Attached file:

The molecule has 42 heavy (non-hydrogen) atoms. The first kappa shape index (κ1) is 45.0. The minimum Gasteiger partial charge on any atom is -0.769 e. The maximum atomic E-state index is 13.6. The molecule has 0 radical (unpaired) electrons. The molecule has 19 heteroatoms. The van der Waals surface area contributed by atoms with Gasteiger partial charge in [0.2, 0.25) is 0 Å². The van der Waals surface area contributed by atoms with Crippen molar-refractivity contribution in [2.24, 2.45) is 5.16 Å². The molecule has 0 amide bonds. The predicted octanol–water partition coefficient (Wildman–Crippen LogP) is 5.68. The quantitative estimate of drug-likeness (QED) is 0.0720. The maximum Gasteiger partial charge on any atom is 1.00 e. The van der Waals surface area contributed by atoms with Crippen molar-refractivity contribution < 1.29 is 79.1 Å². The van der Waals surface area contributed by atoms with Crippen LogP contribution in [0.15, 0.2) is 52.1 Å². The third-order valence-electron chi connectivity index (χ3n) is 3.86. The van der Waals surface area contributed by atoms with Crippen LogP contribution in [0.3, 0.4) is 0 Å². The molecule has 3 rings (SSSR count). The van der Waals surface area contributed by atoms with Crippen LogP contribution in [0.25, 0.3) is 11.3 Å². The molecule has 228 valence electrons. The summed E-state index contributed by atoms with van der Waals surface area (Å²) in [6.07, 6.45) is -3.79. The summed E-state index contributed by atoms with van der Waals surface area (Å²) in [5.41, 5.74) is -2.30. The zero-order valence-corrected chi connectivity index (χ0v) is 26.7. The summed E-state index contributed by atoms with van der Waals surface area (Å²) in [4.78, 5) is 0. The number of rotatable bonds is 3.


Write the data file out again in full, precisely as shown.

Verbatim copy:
The molecule has 42 heavy (non-hydrogen) atoms. The first kappa shape index (κ1) is 45.0. The minimum Gasteiger partial charge on any atom is -0.769 e. The maximum atomic E-state index is 13.6. The molecule has 0 radical (unpaired) electrons. The molecule has 19 heteroatoms. The van der Waals surface area contributed by atoms with Gasteiger partial charge in [0.2, 0.25) is 0 Å². The van der Waals surface area contributed by atoms with Crippen molar-refractivity contribution in [2.24, 2.45) is 5.16 Å². The molecule has 0 amide bonds. The predicted octanol–water partition coefficient (Wildman–Crippen LogP) is 5.68. The quantitative estimate of drug-likeness (QED) is 0.0720. The maximum Gasteiger partial charge on any atom is 1.00 e. The van der Waals surface area contributed by atoms with Crippen molar-refractivity contribution < 1.29 is 79.1 Å². The van der Waals surface area contributed by atoms with Crippen LogP contribution in [0.15, 0.2) is 52.1 Å². The third-order valence-electron chi connectivity index (χ3n) is 3.86. The van der Waals surface area contributed by atoms with Crippen LogP contribution in [0.3, 0.4) is 0 Å². The molecule has 3 rings (SSSR count). The van der Waals surface area contributed by atoms with Crippen LogP contribution in [0.25, 0.3) is 11.3 Å². The molecule has 228 valence electrons. The summed E-state index contributed by atoms with van der Waals surface area (Å²) in [6.07, 6.45) is -3.79. The summed E-state index contributed by atoms with van der Waals surface area (Å²) in [5.41, 5.74) is -2.30. The zero-order valence-corrected chi connectivity index (χ0v) is 26.7. The summed E-state index contributed by atoms with van der Waals surface area (Å²) in [4.78, 5) is 0. The number of rotatable bonds is 3.